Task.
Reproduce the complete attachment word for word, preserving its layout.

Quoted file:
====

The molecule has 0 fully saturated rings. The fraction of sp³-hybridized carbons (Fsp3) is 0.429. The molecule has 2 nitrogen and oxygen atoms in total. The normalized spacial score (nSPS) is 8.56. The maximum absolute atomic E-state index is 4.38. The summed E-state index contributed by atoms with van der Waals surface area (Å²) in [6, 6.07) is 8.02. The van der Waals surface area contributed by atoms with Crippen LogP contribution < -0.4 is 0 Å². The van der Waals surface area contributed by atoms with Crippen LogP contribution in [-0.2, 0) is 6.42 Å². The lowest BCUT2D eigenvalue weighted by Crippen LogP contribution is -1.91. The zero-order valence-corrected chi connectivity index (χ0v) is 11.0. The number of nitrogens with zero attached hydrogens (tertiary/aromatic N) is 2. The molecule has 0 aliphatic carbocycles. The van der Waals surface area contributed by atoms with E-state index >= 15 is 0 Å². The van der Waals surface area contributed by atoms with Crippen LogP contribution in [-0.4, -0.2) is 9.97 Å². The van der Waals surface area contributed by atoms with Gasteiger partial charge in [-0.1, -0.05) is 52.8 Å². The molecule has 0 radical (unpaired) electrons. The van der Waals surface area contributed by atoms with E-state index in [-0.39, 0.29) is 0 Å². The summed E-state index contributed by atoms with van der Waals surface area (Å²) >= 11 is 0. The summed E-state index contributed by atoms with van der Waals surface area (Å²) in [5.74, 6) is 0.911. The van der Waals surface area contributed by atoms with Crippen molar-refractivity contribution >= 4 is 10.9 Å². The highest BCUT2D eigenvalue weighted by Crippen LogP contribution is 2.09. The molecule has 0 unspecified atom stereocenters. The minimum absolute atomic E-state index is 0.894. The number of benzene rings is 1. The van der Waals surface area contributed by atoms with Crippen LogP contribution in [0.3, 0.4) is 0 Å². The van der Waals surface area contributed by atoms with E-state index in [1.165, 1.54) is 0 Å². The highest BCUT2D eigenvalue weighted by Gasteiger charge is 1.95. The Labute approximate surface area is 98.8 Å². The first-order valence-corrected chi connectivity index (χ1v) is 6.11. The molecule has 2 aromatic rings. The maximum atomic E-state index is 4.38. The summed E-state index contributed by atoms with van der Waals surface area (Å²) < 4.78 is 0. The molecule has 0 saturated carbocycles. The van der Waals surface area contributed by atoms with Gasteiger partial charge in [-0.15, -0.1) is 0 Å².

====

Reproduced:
The molecule has 0 fully saturated rings. The fraction of sp³-hybridized carbons (Fsp3) is 0.429. The molecule has 2 nitrogen and oxygen atoms in total. The normalized spacial score (nSPS) is 8.56. The maximum absolute atomic E-state index is 4.38. The summed E-state index contributed by atoms with van der Waals surface area (Å²) in [6, 6.07) is 8.02. The van der Waals surface area contributed by atoms with Crippen LogP contribution < -0.4 is 0 Å². The van der Waals surface area contributed by atoms with Crippen LogP contribution in [-0.2, 0) is 6.42 Å². The lowest BCUT2D eigenvalue weighted by Crippen LogP contribution is -1.91. The zero-order valence-corrected chi connectivity index (χ0v) is 11.0. The number of nitrogens with zero attached hydrogens (tertiary/aromatic N) is 2. The molecule has 0 aliphatic carbocycles. The van der Waals surface area contributed by atoms with E-state index >= 15 is 0 Å². The van der Waals surface area contributed by atoms with Crippen LogP contribution in [-0.4, -0.2) is 9.97 Å². The van der Waals surface area contributed by atoms with Gasteiger partial charge in [-0.1, -0.05) is 52.8 Å². The molecule has 0 radical (unpaired) electrons. The van der Waals surface area contributed by atoms with E-state index in [-0.39, 0.29) is 0 Å². The summed E-state index contributed by atoms with van der Waals surface area (Å²) >= 11 is 0. The summed E-state index contributed by atoms with van der Waals surface area (Å²) in [5.74, 6) is 0.911. The van der Waals surface area contributed by atoms with Crippen molar-refractivity contribution >= 4 is 10.9 Å². The highest BCUT2D eigenvalue weighted by Crippen LogP contribution is 2.09. The molecule has 0 unspecified atom stereocenters. The minimum absolute atomic E-state index is 0.894. The number of benzene rings is 1. The van der Waals surface area contributed by atoms with Crippen LogP contribution in [0.3, 0.4) is 0 Å². The van der Waals surface area contributed by atoms with E-state index in [1.165, 1.54) is 0 Å². The highest BCUT2D eigenvalue weighted by Gasteiger charge is 1.95. The Labute approximate surface area is 98.8 Å². The first-order valence-corrected chi connectivity index (χ1v) is 6.11. The molecule has 2 aromatic rings. The maximum atomic E-state index is 4.38. The summed E-state index contributed by atoms with van der Waals surface area (Å²) < 4.78 is 0. The molecule has 0 saturated carbocycles. The van der Waals surface area contributed by atoms with Gasteiger partial charge in [-0.15, -0.1) is 0 Å².